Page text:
Electric Buses in Kenya Create Greater Environmental Impact

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While South American and Chinese cities have been generating a great deal of attention for the electrification of their public transport, East Africa is determined to not fall behind. The majority of electric buses are still in China, but the ones with the biggest impact may be those deployed in Kenya. This is due to the Kenyan electrical grid being highly reliant on renewable energy.

Kenya currently provides 80% of its electricity from renewable energy and intends to increase this number to 100% by 2030. This means that a diesel bus replaced with an electric bus in Kenya does significantly more to reduce carbon emissions than one placed in a country more reliant on traditional energy sources. China, the global hub for electric buses, produces just over 50% of its electricity from non-fossil fuels. Chile, which has made the electrification of buses a significant part of its transition to renewable energy, is still less than 50%. Additionally, Kenya boasts one of the highest rate of public transport use in the world. The high usage levels of the buses combined with the high rate of renewable energy in the transmission grid means that an electric bus will provide a higher marginal reduction of CO2 emissions than an electric bus almost anywhere else in the world.

A commonly misunderstood aspect of the electrification of public transportation is the effect that it can have on the electric grid. In Kenya, however, there is a surplus of power in the grid, particularly at night. As electric buses do 80% of their charging at night, they are able to function without putting undue strain on the grid. This has actually proven to be beneficial in Kenya as it allows energy that otherwise would have been wasted to charge buses. New buses such as the ones shown above are able to charge in two hours, allowing for easier optimization of charging time. To make it easier for drivers, BasiGo, an electric bus company, provides free electric charging stations along the routes where their buses traditionally stop for the night. BasiGo CEO Jit Bhattacharya emphasized that the need for electric buses will allow Kenya to reduce their dependence on foreign oil and escape what has been viewed as a perpetual fuel crisis.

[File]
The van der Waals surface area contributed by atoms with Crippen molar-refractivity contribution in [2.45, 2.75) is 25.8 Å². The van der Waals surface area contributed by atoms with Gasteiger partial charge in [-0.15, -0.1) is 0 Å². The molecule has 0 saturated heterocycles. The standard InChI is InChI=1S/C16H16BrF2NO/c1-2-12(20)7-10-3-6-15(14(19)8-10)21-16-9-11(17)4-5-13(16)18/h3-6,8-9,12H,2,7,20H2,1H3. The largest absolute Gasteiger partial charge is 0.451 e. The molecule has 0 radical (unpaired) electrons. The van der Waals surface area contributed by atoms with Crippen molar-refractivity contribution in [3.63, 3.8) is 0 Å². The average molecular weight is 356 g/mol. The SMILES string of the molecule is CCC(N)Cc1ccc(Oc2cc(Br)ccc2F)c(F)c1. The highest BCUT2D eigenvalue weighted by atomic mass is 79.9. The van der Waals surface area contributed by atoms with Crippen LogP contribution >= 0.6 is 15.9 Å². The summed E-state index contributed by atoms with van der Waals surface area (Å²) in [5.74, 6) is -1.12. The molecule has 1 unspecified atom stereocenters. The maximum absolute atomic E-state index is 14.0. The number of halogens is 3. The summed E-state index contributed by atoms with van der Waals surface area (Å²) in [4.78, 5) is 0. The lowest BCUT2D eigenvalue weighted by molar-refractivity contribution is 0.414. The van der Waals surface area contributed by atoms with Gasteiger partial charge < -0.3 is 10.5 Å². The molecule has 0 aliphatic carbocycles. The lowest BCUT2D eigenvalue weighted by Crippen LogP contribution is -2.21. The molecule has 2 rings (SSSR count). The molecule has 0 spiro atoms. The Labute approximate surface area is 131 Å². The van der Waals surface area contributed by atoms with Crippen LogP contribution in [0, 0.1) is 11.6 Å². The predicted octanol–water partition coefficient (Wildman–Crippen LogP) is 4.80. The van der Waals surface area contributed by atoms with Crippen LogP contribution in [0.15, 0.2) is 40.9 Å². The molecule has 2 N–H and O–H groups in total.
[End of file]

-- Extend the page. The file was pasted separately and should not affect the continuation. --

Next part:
The benefits of renewable public transportation are creating a market in East Africa outside of Kenya. This week BasiGo announced that it has received a 1.5 million dollar grant from USAID to expand its work into Rwanda. The company has set its goal of 200 electric buses in Rwanda by 2025.

However, unlike in Europe and the United States, many of the buses currently operating in Kenya are privately owned. This means companies such as BasiGo are tasked with providing high quality electric buses at a rate that makes the switch affordable to drivers. Bhattacharya explained that his customers in East Africa are hesitant to pay what he referred to as a “green premium.”

While the long-term cost of power and maintenance makes the bus more affordable than a diesel option, the up-front cost is higher due to the battery cost. To combat this, BasiGo developed its Pay-As-You-Drive initiative. This allows drivers of electric buses to pay a small upfront fee and then pay by kilometer for their vehicle. Alternatively, owners can purchase an electric bus for the same cost as a diesel bus and lease the battery from BasiGO. This reduces the cost to the driver, as they are not required to then pay for diesel, and the maintenance is provided by BAsiGo. By making the transition affordable, BasiGo ensures that the renewable energy transition is not confined to countries with high rates of consumer income.


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